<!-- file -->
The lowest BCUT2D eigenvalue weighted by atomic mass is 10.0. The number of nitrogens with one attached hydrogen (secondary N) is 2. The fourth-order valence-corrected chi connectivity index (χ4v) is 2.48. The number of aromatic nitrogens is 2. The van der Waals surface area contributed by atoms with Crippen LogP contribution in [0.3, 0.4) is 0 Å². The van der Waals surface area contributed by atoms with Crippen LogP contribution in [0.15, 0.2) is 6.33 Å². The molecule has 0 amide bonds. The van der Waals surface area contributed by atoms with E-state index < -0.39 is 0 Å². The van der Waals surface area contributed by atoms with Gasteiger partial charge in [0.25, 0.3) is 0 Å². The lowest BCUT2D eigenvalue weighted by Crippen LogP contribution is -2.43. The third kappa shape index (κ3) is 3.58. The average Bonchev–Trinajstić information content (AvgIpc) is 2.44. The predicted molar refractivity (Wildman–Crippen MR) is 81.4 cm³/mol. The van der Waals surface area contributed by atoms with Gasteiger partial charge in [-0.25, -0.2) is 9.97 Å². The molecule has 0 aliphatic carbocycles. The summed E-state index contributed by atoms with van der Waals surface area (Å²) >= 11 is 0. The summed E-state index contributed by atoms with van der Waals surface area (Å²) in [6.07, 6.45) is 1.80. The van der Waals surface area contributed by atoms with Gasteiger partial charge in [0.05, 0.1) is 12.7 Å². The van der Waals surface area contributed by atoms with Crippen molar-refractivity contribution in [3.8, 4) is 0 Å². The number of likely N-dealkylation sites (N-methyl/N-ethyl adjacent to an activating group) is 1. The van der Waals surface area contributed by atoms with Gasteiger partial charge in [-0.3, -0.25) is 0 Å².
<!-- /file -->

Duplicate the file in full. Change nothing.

The lowest BCUT2D eigenvalue weighted by atomic mass is 10.0. The number of nitrogens with one attached hydrogen (secondary N) is 2. The fourth-order valence-corrected chi connectivity index (χ4v) is 2.48. The number of aromatic nitrogens is 2. The van der Waals surface area contributed by atoms with Crippen LogP contribution in [0.3, 0.4) is 0 Å². The van der Waals surface area contributed by atoms with Crippen LogP contribution in [0.15, 0.2) is 6.33 Å². The molecule has 0 amide bonds. The van der Waals surface area contributed by atoms with E-state index < -0.39 is 0 Å². The van der Waals surface area contributed by atoms with Gasteiger partial charge in [0.25, 0.3) is 0 Å². The lowest BCUT2D eigenvalue weighted by Crippen LogP contribution is -2.43. The third kappa shape index (κ3) is 3.58. The average Bonchev–Trinajstić information content (AvgIpc) is 2.44. The predicted molar refractivity (Wildman–Crippen MR) is 81.4 cm³/mol. The van der Waals surface area contributed by atoms with Gasteiger partial charge in [-0.25, -0.2) is 9.97 Å². The molecule has 0 aliphatic carbocycles. The summed E-state index contributed by atoms with van der Waals surface area (Å²) >= 11 is 0. The summed E-state index contributed by atoms with van der Waals surface area (Å²) in [6.07, 6.45) is 1.80. The van der Waals surface area contributed by atoms with Gasteiger partial charge in [0.05, 0.1) is 12.7 Å². The van der Waals surface area contributed by atoms with Crippen molar-refractivity contribution in [3.8, 4) is 0 Å². The number of likely N-dealkylation sites (N-methyl/N-ethyl adjacent to an activating group) is 1. The van der Waals surface area contributed by atoms with Gasteiger partial charge in [-0.3, -0.25) is 0 Å².